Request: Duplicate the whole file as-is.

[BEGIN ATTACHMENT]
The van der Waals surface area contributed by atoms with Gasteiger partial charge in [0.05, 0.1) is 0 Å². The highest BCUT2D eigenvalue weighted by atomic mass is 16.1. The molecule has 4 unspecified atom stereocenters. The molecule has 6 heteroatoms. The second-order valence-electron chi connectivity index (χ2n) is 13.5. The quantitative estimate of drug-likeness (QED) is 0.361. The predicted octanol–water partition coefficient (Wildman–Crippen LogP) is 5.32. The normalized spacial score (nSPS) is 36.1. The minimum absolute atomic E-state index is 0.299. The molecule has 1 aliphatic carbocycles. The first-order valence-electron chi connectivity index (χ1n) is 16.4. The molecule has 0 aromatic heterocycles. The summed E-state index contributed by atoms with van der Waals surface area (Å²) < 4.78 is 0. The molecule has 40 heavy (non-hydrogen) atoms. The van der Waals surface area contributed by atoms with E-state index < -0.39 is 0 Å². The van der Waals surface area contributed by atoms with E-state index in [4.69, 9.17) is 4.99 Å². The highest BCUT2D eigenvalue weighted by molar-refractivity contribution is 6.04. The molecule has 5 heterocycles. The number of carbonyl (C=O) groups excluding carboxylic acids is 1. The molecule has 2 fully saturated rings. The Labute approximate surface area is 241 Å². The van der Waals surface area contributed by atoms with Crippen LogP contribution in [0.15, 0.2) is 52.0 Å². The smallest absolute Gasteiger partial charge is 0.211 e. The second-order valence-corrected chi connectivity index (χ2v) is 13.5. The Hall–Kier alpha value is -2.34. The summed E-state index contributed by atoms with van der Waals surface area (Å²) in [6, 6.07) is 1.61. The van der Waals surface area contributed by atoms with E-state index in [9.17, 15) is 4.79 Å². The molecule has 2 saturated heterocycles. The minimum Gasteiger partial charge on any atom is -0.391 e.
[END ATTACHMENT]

The van der Waals surface area contributed by atoms with Gasteiger partial charge in [0.05, 0.1) is 0 Å². The highest BCUT2D eigenvalue weighted by atomic mass is 16.1. The molecule has 4 unspecified atom stereocenters. The molecule has 6 heteroatoms. The second-order valence-electron chi connectivity index (χ2n) is 13.5. The quantitative estimate of drug-likeness (QED) is 0.361. The predicted octanol–water partition coefficient (Wildman–Crippen LogP) is 5.32. The normalized spacial score (nSPS) is 36.1. The minimum absolute atomic E-state index is 0.299. The molecule has 1 aliphatic carbocycles. The first-order valence-electron chi connectivity index (χ1n) is 16.4. The molecule has 0 aromatic heterocycles. The summed E-state index contributed by atoms with van der Waals surface area (Å²) < 4.78 is 0. The molecule has 40 heavy (non-hydrogen) atoms. The van der Waals surface area contributed by atoms with E-state index < -0.39 is 0 Å². The van der Waals surface area contributed by atoms with E-state index in [4.69, 9.17) is 4.99 Å². The highest BCUT2D eigenvalue weighted by molar-refractivity contribution is 6.04. The molecule has 5 heterocycles. The number of carbonyl (C=O) groups excluding carboxylic acids is 1. The molecule has 2 fully saturated rings. The Labute approximate surface area is 241 Å². The van der Waals surface area contributed by atoms with Crippen LogP contribution in [0.15, 0.2) is 52.0 Å². The smallest absolute Gasteiger partial charge is 0.211 e. The second-order valence-corrected chi connectivity index (χ2v) is 13.5. The Hall–Kier alpha value is -2.34. The summed E-state index contributed by atoms with van der Waals surface area (Å²) in [6, 6.07) is 1.61. The van der Waals surface area contributed by atoms with E-state index in [9.17, 15) is 4.79 Å². The molecule has 2 saturated heterocycles. The minimum Gasteiger partial charge on any atom is -0.391 e.